Additionally, Ohio noted that the state does not include practice teaching in its program because "that is a concept associated with traditional preparation."  Further, Ohio asserted that "there are clear and rigorous requirements for the residency programs in terms of mentoring and mentoring qualifications."

Last word

NCTQ agrees that student teaching is a concept associated with traditional preparation programs.  However, it is beneficial when alternate route teacher have some exposure to the classroom before becoming teacher of record.  When this is not possible, a strong induction program is a reasonable compromise.  While it is clear that the state has developed standards for mentoring, Ohio should consider expanding its requirements to ensure that alternate route teachers receive the intensive support they need. 

Research rationale

For a general, quantitative review of the research supporting the need for states to offer an alternate route license, and why alternate routes should not be treated as programs of "last resort," one need simply to look at the numbers of uncertified and out of field teachers in classrooms today, readily available from the National Center for Education Statistics. In addition, with U.S. schools facing the need to hire more than 3.5 million new teachers each year, the need for alternate routes to certification cannot be underestimated. See also Ducharme, E. R. & Ducharme, M. K. (1998). "Quantity and quality: Not enough to go around." Journal of Teacher Education, 49(3), 163-164.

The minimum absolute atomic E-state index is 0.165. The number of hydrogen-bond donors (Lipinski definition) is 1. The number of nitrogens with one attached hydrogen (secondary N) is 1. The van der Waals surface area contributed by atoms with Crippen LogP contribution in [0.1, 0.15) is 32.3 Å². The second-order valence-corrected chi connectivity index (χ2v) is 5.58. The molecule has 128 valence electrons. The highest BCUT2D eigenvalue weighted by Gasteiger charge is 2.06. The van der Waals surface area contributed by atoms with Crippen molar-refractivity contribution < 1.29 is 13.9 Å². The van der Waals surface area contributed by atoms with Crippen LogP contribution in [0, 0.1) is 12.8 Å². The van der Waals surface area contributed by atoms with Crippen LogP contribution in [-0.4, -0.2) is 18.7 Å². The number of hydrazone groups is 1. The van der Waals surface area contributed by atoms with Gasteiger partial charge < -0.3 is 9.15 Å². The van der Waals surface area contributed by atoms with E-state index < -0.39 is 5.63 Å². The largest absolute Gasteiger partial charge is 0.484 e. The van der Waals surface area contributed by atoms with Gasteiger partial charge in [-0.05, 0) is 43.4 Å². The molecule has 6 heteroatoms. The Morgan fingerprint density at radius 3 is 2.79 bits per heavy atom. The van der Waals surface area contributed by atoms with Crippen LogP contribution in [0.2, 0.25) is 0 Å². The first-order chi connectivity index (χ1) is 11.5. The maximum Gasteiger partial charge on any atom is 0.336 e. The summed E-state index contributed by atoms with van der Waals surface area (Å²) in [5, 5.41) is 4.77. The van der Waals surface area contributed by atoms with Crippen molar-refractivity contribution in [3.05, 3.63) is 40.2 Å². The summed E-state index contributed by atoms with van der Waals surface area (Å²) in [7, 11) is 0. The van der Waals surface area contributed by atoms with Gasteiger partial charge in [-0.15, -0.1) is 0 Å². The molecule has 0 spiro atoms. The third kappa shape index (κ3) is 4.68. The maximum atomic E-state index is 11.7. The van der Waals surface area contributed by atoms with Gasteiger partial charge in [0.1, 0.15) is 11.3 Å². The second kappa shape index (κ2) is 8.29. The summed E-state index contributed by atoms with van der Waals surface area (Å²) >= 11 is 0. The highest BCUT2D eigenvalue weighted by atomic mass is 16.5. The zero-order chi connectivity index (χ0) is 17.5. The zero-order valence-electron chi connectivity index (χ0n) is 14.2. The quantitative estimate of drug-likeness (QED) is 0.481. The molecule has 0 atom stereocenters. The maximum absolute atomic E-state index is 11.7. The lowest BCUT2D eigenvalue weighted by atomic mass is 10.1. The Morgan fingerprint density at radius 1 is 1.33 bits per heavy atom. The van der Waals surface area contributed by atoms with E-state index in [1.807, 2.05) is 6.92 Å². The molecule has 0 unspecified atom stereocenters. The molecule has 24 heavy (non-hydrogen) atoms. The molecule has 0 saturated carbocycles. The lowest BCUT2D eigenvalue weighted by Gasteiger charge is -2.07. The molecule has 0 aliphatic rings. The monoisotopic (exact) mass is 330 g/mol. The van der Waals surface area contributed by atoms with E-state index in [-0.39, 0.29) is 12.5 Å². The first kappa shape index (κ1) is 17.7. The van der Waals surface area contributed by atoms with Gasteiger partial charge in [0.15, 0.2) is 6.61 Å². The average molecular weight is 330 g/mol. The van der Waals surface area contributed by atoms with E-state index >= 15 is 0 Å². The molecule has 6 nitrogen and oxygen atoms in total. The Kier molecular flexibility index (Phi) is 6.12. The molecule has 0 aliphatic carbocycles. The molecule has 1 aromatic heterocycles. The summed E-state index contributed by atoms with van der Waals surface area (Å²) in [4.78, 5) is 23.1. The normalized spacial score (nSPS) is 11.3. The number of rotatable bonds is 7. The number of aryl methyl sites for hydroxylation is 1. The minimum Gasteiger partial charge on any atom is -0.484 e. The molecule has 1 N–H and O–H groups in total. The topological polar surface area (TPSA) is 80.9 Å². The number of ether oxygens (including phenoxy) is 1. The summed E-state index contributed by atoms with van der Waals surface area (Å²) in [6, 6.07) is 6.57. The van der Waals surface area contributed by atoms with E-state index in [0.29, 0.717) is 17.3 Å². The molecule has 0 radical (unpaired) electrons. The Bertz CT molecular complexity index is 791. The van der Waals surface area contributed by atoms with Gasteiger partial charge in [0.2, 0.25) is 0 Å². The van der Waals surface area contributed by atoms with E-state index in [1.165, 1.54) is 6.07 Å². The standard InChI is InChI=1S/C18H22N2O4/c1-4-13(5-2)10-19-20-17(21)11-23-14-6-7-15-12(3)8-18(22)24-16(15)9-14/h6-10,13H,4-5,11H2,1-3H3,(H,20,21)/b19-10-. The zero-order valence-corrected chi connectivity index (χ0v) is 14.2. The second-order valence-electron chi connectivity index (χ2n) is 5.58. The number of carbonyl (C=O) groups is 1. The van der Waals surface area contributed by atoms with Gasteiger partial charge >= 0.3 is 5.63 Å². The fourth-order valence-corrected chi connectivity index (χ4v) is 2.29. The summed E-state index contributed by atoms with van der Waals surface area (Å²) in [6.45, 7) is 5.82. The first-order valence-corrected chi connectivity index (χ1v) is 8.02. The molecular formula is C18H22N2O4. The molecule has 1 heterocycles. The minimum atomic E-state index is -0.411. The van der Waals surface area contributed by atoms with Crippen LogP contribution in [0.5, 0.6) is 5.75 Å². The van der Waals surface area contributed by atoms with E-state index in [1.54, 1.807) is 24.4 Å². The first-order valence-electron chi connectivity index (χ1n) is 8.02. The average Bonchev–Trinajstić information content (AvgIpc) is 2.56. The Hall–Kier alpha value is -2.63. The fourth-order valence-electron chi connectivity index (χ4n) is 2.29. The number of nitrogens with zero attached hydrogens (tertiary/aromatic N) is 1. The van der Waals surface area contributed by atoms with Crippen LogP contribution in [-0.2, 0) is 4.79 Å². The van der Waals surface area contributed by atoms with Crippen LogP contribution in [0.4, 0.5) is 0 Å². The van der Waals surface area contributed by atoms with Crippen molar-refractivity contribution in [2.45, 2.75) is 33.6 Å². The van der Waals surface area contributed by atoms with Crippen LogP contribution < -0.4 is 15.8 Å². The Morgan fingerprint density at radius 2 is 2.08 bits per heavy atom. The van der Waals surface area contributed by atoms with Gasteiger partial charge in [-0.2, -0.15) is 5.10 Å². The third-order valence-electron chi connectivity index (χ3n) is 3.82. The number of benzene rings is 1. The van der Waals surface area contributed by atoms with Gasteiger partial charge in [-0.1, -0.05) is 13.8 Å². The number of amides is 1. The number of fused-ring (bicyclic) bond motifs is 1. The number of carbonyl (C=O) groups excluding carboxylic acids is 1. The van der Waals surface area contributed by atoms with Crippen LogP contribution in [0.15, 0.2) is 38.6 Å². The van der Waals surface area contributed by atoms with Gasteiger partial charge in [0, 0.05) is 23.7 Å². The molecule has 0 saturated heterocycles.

Further, scientific and market research demonstrates that there is a willing and able pool of candidates for alternate certification programs—and many of these individuals are highly educated and intelligent. In fact, the nationally respected polling firm, The Tarrance Group, recently conducted a scientific poll in the State of Florida, identifying that more than 20 percent of Floridians would consider changing careers to become teachers through alternate routes to certification.